There is a video on YouTube in which an Amazon Echo Dot and a Google Home Mini play a game of chess. It’s quite entertaining, but not because Alexa and the Google Assistant are good chess players, but on the contrary.
I know that we all believe ourselves to be great chess connoisseurs after having seen Lady’s Gambit, but trust me, this The game is so basic that the best thing about the video is to go down to read the comments:
“My expectations gradually shifted from ‘who is smarter’ to ‘who is less retarded.’
“Obviously, they play dumb so people don’t question their intelligence.”
“The battle of never playing defense but also not going anywhere on offense.”
“Google: makes a totally valid move. Alexa: ‘THAT’S NOT A VALID MOVE!’ ”
In defense of Alexa, it seems that the Amazon Echo misheard one of the movements of the Google Home and therefore believed that it was invalid. But the general trend of the game is that Alexa jumps with a random phrase like “don’t worry” and that the Google Assistant stays “verifying” a movement.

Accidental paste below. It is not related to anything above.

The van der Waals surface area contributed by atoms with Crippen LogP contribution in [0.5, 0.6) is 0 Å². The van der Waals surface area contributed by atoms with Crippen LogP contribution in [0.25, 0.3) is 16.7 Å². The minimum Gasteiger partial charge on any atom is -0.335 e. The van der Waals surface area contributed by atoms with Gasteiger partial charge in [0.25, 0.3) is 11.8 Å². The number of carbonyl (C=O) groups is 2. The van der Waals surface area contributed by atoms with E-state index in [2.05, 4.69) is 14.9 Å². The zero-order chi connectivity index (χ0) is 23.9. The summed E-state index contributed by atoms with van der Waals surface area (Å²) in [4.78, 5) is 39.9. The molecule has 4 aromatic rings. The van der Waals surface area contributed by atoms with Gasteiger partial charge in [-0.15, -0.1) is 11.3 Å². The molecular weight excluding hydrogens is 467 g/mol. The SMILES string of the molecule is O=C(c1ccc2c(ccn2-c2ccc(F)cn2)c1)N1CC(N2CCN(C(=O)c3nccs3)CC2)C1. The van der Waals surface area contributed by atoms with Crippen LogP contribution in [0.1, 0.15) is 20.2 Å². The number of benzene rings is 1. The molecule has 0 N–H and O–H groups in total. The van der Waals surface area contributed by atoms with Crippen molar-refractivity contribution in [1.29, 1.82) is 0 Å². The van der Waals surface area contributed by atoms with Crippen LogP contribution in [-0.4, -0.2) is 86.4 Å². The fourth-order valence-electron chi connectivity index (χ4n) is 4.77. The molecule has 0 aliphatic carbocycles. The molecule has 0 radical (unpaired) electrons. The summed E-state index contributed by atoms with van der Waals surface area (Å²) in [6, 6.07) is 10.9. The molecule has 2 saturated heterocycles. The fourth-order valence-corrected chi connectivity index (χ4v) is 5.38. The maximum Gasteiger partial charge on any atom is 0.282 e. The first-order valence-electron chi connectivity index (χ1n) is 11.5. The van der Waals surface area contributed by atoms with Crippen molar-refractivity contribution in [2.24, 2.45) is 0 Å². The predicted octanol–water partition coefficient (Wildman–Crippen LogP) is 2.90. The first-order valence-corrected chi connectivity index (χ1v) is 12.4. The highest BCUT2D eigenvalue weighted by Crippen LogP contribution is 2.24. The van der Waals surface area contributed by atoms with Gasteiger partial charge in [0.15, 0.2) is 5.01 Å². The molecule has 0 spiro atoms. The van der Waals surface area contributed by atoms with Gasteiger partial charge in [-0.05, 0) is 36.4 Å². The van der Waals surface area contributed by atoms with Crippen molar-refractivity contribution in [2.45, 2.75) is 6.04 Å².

The game is of such a low level that the virtual assistants do not bother to castle their king and postpone (several times) promoting a pawn to queen. It’s also funny how Alexa pronounces “checkkkkk” when she checks.
In the end, the Google Assistant, playing as White, wins the game. “Checkmate, I win! Google is the best! ”Says the Google Home Mini. “Sorry, I’m not sure about that,” answers the Amazon Echo Dot.
Of course, the artificial intelligence of both assistants is much more agile than this video manages to demonstrate. Google’s AlphaZero algorithm only had to train 24 hours to outperform the world’s best chess players in 2017. But these speakers are not playing with their own machine learning models, but with applications developed by a marketing agency called Pallant Digital. The applications are still available, in case you want to face your speaker yourself in a game of chess.